Trifle topped with pomegranate seed and edible silver stars.
Twinkly lights, little houses, polar bear. Kevin’s note left for me about what he did and didn’t get done after I went to sleep Saturday night.
Four big brownies from the bakery section, cut into fourths, topped with little candies from Michael’s. (Best petit four cheat ever — took five minutes, and the kids loved them.) Array.
Charcuterie — Harry & David’s sesame honey mustard with pretzels (a holiday gift from Pam, our contractor) is addictively good, and pairs beautiful with some olives and cured meats from Costco (I really love how the Costco antipasto meat comes in separate little square packages, making it really easy to refill your platter only as much as needed during the party, saving the rest for another day. It’s the little things that make hosting easier).
Our very classy holiday chains (Kavi wanted to make some, and I wanted some that would go with the white and silver decor in the dining room, so I found some pretty metallic paper in silver, gold, and pink…), fresh flowers (I like how the bells of Ireland look like little trees).
Ellie patiently waiting for the party (and the food-dropping) to start. Ellie LOVES parties.
I forgot to take photos of people until close to the end, but I think we had about 70 folks over the course of four hours. It never got too crowded, though, because people mostly only stayed for an hour or two; there’s so much going on around here this time of year, and people had multiple commitments. Lots of ebb and flow, which means, I think, that the house could probably handle double that number of people without too much trouble for this kind of party. Good to know!
Kavi and I were sparkly reindeer antler twins (and that adorable mistletoe dress, because I know someone is about to ask me, is from Modcloth and I love it). MagnaTiles happily occupy children of all ages (and adults too), but are particularly nice to have around for the toddlers, so their parents can get a break and breathe a little.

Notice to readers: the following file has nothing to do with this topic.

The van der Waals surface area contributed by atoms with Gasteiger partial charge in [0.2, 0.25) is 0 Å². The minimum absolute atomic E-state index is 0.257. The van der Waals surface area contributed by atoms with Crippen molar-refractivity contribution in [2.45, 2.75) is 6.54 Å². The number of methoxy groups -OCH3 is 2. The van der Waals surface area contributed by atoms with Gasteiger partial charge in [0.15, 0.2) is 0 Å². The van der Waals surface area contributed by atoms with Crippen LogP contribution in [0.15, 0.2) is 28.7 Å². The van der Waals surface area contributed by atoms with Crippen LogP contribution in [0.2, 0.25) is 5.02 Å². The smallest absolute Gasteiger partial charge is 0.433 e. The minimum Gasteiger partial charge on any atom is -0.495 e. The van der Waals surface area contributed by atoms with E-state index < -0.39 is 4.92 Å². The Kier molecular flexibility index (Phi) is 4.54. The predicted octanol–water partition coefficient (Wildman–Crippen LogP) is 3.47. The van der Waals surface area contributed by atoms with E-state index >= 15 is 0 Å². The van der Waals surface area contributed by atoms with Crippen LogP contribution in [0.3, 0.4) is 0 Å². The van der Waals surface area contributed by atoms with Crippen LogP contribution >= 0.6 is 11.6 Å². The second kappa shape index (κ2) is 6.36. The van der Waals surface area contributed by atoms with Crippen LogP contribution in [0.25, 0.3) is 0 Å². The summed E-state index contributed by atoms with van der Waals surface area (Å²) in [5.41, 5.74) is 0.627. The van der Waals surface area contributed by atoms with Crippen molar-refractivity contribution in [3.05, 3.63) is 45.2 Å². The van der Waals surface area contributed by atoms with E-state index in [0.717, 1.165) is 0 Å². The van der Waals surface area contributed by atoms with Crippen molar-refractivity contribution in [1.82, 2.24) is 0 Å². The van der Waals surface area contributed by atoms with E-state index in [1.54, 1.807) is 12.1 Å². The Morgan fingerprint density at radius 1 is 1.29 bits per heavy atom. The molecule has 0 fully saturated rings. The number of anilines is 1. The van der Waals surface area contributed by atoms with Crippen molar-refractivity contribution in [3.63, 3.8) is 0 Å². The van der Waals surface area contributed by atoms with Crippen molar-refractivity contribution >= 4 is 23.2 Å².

Pem’s daughter was perfectly iconic in her little Christmas dress, and cheerfully posed in front of our tree.
With Deno Andrews and Anand Whyte.
Kavi and Kevin’s marshmallows.
10 ounces dark chocolate chips
½ c. canned coconut milk
½ t. salt
1/4 – ½ t. cayenne
1 t. maple syrup (or treacle)
red cocoa powder for dusting
1. Add chocolate, coconut milk, salt, cayenne and maple syurp to microwave safe bowl and heat for 30 seconds, take out stir, and repeat until chocolate is melted. Refrigerate for about 3 hours until set.
2. Scoop and roll ganache into small balls, then roll in cocoa powder to coat. Refrigerate until ready to serve.
Made it again, and this version is the winner, I think — it holds together beautifully, and tastes delicious. There’s just a hint of lemon flavor; the mango and ginger notes dominate. Kavya said when we were baking last night, “It looks like Sri Lankan food!” She has come to believe that Sri Lankan food is mostly yellow and orange, which is not entirely true, but not entirely wrong in this case, since this is a pretty Sri Lankan-flavor-inflected shortbread.
2 sticks unsalted butter (1 c.), chopped coarsely
3/4 c. sugar
1 t. salt
zest of one lemon
1/2 t. lemon extract
2 c. flour
1/3 c. crystallized ginger, chopped fine
1/3 c. dried mango, chopped fine
1. Preheat oven to 300.
2. Cream butter, sugar, salt, lemon zest, and lemon extract until well blended. (I use an electric hand mixer for this.)
3. Add flour and beat until it consolidates into a very crumbly dough.
4. Gently stir in ginger and mango.
5. Press into a molded shortbread tin and bake 20 minutes. Unmold, slice apart into separate cookies, and let cool.
Delicious with a nice cup of tea!
This one is barely a recipe — more of an experiment. This is Kevin shortbread, because he loves shortbread, mango, and ginger. We used the King Arthur Flour shortbread recipe, and mixed in half a cup of mango pieces and half a cup of crystallized ginger pieces.
Kev and I both found it delicious, but it didn’t hold together quite as well as I would have liked, I think because I typically only fill my shortbread pan halfway deep, so I get 18 reasonable sized cookies out of a batch instead of only 9 really big ones. But for this recipe, it might have worked better to just go for it with the big cookies.
Alternately, I think you could reduce the amount of mango and ginger to a 1/4 c. of each, and the cookies would hold together better. Still, yum. The trick will be not eating them all before our holiday party on Sunday. The way shortbread cookies melt in your mouth, leaving that last little salt-butter lingering…